Hello! I build IT teams and design IT Systems for startups and nonprofits. I consistently encounter the same problems, so I set out to create a series of guides to help others navigate the IT Ecosystem. You can learn more about my philosphies via my website dave-bour.com or via my weekly newsletter.
A day will come when you say “I can’t do this anymore” and you’ll be referring to setting up a constant string of new computers, making menial decisions between mice and monitors — this one costs $300 more but the screen refresh rate is higher and there’s a blue tint, is it worth it? You’ll transfer the responsibilities to an administrator or someone in HR and an engineer will help with the networking until they, too, say “I can’t do this anymore”.
The truth is that IT work will be part of the scrappy background noise for years as you focus your energy on your product or service. Recognizing when the cost no longer outweighs the benefit will be crucial to avoiding excessive technical debt down the road.
When to Hire an IT Administrator
Most of the startups I’ve worked with seem to wait until there’s roughly 50 staff before hiring a full time IT person; although those with early backing or in a highly regulated industry hire them in the first 15. Here are some of the factors to consider when deciding what is right for your business.
You Anticipate High Headcount
If you expect to grow rapidly or consistently after 4–6 months, post the role now. This gives you time to find the right candidate, evaluate them in the role, and allow them to setup some systems prior to scaling them. If you wait and hire the wrong person out of desperation or don’t hire at all, your systems will introduce inefficiences throughout the chain. Let’s look at how the hidden costs add up.
For this hypothetical, you wait to hire an IT administrator until after you have high headcount or a high number of new staff starting each week.
7 Developers, 2 Marketers, 1 HR, 2 Finance, 10 Sales, 1 Executive start before you hire an IT person.
You don’t spec the right laptop for your developers and have to replace them 6 months later. Subtract the difference as you’ll reuse them. -$7,000.
You spend 30 minutes ordering equipment and 2 hours setting it up. -$400
Each person needs an email and Slack account, and you’re not getting discounted licensing. -$200 for time and $2*23 licenses * 12 months = $-552
No one is in the right groups or channels and the developers start signing up for Dropbox, but you already have Google Drive. In 1 year from now, your IT team will spend 3 weeks planning a migration of data from Dropbox to Drive to rectify the mistake and consolidate the services. 5h/d*15d/w*150/h=-$11,250 + all Dropbox users time restructuring data and learning a new system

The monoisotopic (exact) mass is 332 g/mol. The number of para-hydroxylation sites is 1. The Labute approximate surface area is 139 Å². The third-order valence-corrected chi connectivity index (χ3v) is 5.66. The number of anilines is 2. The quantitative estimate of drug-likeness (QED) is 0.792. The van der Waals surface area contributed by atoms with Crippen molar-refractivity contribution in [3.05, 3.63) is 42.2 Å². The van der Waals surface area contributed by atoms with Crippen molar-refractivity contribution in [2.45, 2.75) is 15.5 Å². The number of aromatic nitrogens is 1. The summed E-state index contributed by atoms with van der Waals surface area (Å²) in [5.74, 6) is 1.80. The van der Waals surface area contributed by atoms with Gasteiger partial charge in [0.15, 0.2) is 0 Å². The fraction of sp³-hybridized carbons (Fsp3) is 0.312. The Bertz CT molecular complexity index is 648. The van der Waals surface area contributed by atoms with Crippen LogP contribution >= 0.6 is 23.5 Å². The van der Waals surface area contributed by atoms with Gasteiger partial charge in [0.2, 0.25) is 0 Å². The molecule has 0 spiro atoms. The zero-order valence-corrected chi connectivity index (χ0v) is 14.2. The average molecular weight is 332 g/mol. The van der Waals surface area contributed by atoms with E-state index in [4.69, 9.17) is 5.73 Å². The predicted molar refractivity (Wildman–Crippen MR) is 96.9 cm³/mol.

A developer signs up for the enterprise version with annual commitment. You stop using the service after 3 months. 9months*250/mo=-$2,250
These are common scenarios I see when I join a startup — close to $20k in preventable costs and 1/2 the time of an employee.
Your Environment is Technologically Complex
Since our gauges of complexity will differ, I’m listing some guideposts below. Each item itself may not be complex but carries implications of greater complexity within an environment.
- You have dedicated wireless access points in your office(s).
- You manage your own internet access at 2+ sites.
- You host infrastructure on-premise, at a colo, or in AWS/GCP/Azure.
- You’ve been asked to fill out a vendor assessment from a client.
- You’d like a PCI, SOX, HITRUST, or other certification.
- You’re signing multi-year agreements with vendors for voice services.
Your Industry is Regulated
Especially in healthcare. The misunderstandings of HIPAA and technology are massive. If you deal in PII, you need an IT person early as a cost of doing business measure. The technical measures that must be in place to ensure protected storage and transfer of PII become compoundingly difficult to implement as you grow. Your staff, lacking security and compliance training, will handle PII without the proper measures. You will lose it, you will be fined, and that reputation will follow you.
Great! You’ve decided its time to make your first IT hire. Onto the next step — how to do it!
When to Hire: Summary
- You’re in a highly regulated industry and have less than 20 staff.
- You’re approaching 50 staff members.
- You anticipate a high growth period or a period of consistent growth.
- Your environment is technologically complex.
How to Hire Your First IT Person
Once you’ve determined that you may need an IT person, let’s look at how to find them.
Deciding between Third Party, Freelancer, or Full Time